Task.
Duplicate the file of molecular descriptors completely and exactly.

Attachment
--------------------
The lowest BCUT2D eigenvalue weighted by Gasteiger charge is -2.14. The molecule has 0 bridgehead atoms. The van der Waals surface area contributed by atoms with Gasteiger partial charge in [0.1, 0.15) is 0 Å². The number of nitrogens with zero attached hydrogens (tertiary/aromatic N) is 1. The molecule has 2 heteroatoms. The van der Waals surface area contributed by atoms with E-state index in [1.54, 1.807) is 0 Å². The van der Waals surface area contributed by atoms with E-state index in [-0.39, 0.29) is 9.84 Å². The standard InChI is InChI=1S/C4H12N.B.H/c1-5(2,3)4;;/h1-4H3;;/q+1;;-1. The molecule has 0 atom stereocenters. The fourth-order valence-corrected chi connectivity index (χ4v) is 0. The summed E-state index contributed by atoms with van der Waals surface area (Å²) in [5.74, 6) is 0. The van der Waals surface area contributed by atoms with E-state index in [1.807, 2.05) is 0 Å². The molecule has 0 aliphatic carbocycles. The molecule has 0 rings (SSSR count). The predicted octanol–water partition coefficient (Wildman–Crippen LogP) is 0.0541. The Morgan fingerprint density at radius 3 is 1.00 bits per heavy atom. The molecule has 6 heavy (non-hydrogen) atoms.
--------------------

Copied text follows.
The lowest BCUT2D eigenvalue weighted by Gasteiger charge is -2.14. The molecule has 0 bridgehead atoms. The van der Waals surface area contributed by atoms with Gasteiger partial charge in [0.1, 0.15) is 0 Å². The number of nitrogens with zero attached hydrogens (tertiary/aromatic N) is 1. The molecule has 2 heteroatoms. The van der Waals surface area contributed by atoms with E-state index in [1.54, 1.807) is 0 Å². The van der Waals surface area contributed by atoms with E-state index in [-0.39, 0.29) is 9.84 Å². The standard InChI is InChI=1S/C4H12N.B.H/c1-5(2,3)4;;/h1-4H3;;/q+1;;-1. The molecule has 0 atom stereocenters. The fourth-order valence-corrected chi connectivity index (χ4v) is 0. The summed E-state index contributed by atoms with van der Waals surface area (Å²) in [5.74, 6) is 0. The van der Waals surface area contributed by atoms with E-state index in [1.807, 2.05) is 0 Å². The molecule has 0 aliphatic carbocycles. The molecule has 0 rings (SSSR count). The predicted octanol–water partition coefficient (Wildman–Crippen LogP) is 0.0541. The Morgan fingerprint density at radius 3 is 1.00 bits per heavy atom. The molecule has 6 heavy (non-hydrogen) atoms.